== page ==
bloody diarrhea

Discussion in 'Emergencies / Diseases / Injuries and Cures' started by nuts4chickens, Oct 10, 2009.

  1. nuts4chickens

    nuts4chickens Chillin' With My Peeps

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    I have 23 bantam chicks that are 5 weeks old and today I noticed some very bloody diarrhea from a few of them. All of them are active and eating,drinking, etc... except for two. I have two that are "puffed up" and look cold, and are less interested in "chicken-like" activities... still eating and drinking. We recently started taking them out to the big coop (their own, no other birds) the last few days during the day to help them acclimate to the climate. Temps here have been 65-75 degrees. They all huddle in the corner when we bring them back in... even with the heat lamp. They have not been on medicated feed. I just started them on Sulmet tonight. It is the only thing I have on hand tonight. I have a few questions. 1. Does this sound like Cocci? 2. Did we move them out too soon, and should we bring them back inside during the day as well? 3. Do I need to do anything else for my droopy ones 4. How fast does the Sulmet work and any othr suggestions?
     
  2. PunkinPeep

    PunkinPeep Chillin' With My Peeps

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    It definitely sounds like cocci to me.

    I've never raised bantams or used Sulmet (i used Corid), so i can't comment on the rest.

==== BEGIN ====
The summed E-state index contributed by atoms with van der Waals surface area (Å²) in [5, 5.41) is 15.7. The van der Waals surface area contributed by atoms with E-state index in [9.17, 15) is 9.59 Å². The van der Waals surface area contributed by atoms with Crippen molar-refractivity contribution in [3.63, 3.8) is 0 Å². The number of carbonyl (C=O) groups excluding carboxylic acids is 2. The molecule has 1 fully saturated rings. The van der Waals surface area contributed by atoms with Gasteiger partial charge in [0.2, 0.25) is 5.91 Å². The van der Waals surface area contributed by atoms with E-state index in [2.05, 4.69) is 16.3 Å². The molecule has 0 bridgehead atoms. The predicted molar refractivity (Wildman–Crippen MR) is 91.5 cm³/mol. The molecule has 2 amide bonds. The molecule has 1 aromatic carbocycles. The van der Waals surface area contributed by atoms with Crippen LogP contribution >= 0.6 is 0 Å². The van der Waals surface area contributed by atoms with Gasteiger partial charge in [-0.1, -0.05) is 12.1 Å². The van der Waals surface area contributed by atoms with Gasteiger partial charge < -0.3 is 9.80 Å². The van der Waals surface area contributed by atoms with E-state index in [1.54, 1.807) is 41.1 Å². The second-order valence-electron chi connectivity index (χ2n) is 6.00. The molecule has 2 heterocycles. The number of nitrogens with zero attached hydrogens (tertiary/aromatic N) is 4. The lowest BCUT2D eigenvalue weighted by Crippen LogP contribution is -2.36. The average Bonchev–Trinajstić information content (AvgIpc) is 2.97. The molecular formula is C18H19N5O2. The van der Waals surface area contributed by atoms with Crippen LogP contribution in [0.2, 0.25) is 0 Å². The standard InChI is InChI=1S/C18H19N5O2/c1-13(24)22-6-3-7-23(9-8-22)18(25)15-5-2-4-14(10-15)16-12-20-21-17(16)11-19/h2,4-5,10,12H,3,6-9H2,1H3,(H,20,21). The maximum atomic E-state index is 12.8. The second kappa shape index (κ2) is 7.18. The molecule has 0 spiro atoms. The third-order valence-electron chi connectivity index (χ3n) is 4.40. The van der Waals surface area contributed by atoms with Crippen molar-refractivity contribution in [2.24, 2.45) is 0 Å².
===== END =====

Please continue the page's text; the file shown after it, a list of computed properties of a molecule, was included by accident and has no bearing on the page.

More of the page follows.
Whatever you treat them with, be sure you're treating the whole flock.
     
  3. rstampa

    rstampa Chillin' With My Peeps

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    At 5 weeks they should be fine outside. And 70-75 degrees is the perfect temperature for chickens. They are definitely sick. I don't know the systems some of the chicken diseases but bloody diarrhea is not good.
    What are you feeding them? Do you feed them any types of treats?
    They may even have warms. Check their poop and see if you see anything wiggling in it.
    I started my girls out with Medicated starter feed against Coccidia for the first 3 weeks. And they were also vaccinated for Marek's disease.

    Here is a article from Common Diseases of Poultry.

    And the link if you like to know more.

    http://www.petalia.com.au/Templates/StoryTemplate_Process.cfm?Story_No=1727#ct-6

    "Internal parasites
    Backyard poultry also carry a wide range of internal parasites. These range from large roundworms (Ascarids) that are visible with the naked eye; to small, single celled organisms only visible under a microscope (Coccidia, Trichina's, and Giardia). Internal parasites attack the lining of the intestine, and absorb nutrients from the gut that the bird should be using for maintenance of its own body and production of eggs. Worms (and other internal parasites) are spread from bird to bird by the ingestion of eggs from the feces of infected birds. Regular removal and cleaning of farces from the bird's enclosure will result in less worm eggs in the environment, and less chance of worms spreading from bird to bird.